With Dave Makela


For Release: December 2nd, 1999


As the Fall Sport season officially draws to a close, one has to wonder if S.D.S.S.A.A. schools could ever post a better performance than that of this year.

For example, five out of six O.F.S.A.A. reps in Senior Volleyball and Basketball hailed from the Sudbury region this Fall. Combine this with a best-ever performance in N.O.S.S.A. cross country running and N.O.S.S.A. championships in basketball including Girls' "AA" and "AAA" Junior and in volleyball including Boys' "A" Junior, and you've painted quite a picture of success indeed.

And the story will continue this weekend as the Northeastern Senior Girls and Lasalle Senior Girls will advance to their respective O.F.S.A.A. Basketball Championships in Stratford and Ottawa. Newlywed coaches Bruce and Jen Bourget will lead their charges into battle starting Thursday - watch The Star for results updates.

Congratulations are extended to all Fall Sport coaches and student-athletes - you've done us all extremely proud!

In other high school sports news, there was some interesting news coming from the Ontario Federation of Secondary Athletic Associations (O.F.S.A.A.) meetings hosted on November 18th. Local O.F.S.A.A. Representative and S.D.S.S.A.A. Co-Chair Bob Deeth (Sudbury Secondary) reports that the delegates in attendance have approved, in principal, a four level classification system for provincial high school championships.

At present there are three levels; "A", "AA" and "AAA". The new system would introduce a fourth level "AAAA", presumably for larger schools predominantly from the Golden Horseshoe area, schools that in some cases have enrollment as high as 2,500. Also factored in the mix would be the elimination of the "high density - low density" system, whereby access to services, student transportation, area population and other factors are considered along with school enrollment to arrive at a classification for interschool competition.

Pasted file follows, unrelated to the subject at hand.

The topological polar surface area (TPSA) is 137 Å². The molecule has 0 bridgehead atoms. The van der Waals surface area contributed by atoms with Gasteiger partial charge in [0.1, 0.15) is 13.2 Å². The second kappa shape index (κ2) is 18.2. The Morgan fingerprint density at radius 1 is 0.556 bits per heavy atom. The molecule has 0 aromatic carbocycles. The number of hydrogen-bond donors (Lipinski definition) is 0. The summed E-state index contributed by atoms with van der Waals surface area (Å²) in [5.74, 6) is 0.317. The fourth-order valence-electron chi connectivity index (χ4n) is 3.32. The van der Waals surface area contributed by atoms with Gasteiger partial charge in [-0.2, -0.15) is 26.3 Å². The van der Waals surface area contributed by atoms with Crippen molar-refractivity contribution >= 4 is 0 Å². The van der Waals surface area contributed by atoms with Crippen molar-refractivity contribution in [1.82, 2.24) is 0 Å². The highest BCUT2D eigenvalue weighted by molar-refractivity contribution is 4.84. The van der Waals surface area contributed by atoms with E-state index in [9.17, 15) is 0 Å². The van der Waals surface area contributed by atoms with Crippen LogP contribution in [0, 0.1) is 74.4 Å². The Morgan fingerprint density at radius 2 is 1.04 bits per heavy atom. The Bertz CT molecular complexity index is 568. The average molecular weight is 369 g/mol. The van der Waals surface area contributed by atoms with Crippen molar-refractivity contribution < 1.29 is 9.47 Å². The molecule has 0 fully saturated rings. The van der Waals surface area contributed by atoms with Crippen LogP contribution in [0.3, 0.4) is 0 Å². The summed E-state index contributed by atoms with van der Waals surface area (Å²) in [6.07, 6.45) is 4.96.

There is absolutely no doubt that the old system needed some "tweeking". Coach Bruce Bourget reports that Northeastern, whose enrollment factors in at around 510, will compete on the weekend against schools with enrollments as high as 2,000! Now does that seem fair to you?

Apparently, one of the key determinants of the new system would be that the local association, the S.D.S.S.A.A. to use a local example, would have the right to recommend the appropriate classification for each of its member schools, recommendations that under normal circumstances would receive the support of the O.F.S.A.A.

And aye, there's the rub. Our local executive traversed down the classification road earlier this season in response to a motion that was passed at the local level last June. Predictably, decisions rendered from this process were controversial, in that classifications often determine how competitive school teams will be with schools from other districts.

My problem with the new proposal is this: if local Associations have the final say, inconsistency is likely to arise in the decision making process from one geographic area to the next. As it is, the three level system is complicated by the often nebulous "high density - low density" argument and it would remain to be seen how clear the direction for local associations will be under the new four level system.

Even city schools may have a large proportion of their students bussed in, particularly for those with so-called "magnet" programs, and often other density-related factors are not definitive enough to influence classification. In my opinion then (for what it's worth), a system of classification should be wholly based on the official Ministry-recorded enrollment as of October 31st, as this is really the only objective factor in the process.

Even basing the system solely on enrollment, wherever the line is drawn between "A", "AA", "AAA" and now perhaps "AAAA", will indeed make a world of difference to those schools affected. Needless to say, local officials will be pulling out their magnifying glasses to review any new classification system rules as soon as they are released.

Moving to volleyball, anyone who knows the number of games contested during the season and how difficult it is to cover them all with qualified officials will appreciate this note from Laura Aubertin - our Volleyball Chief Official (actually much more than a chief official, Ms. Aubertin has become a sort of a beacon in volleyball circles, the light on the other side of the net, in efforts to promote the sport and encourage people to get involved in officiating and competitive circles).

To this end, a series of volleyball officials' clinics are being hosted at Confederation Secondary in Val Caron. For budding officials, this is an opportunity to learn the basics and could be the start on a path towards being an active and successful volleyball official.

The cost to attend the clinic is $16., and for successful candidates an additional fee of $59. applies, which includes registration to the Ontario Volleyball Association. Candidates must be 16 years of age or older, and current students of the Rainbow District Board automatically apply for a partial or full reimbursement of registration fees paid.

Interested parties may contact Laura at 969-4596 to pre-register.


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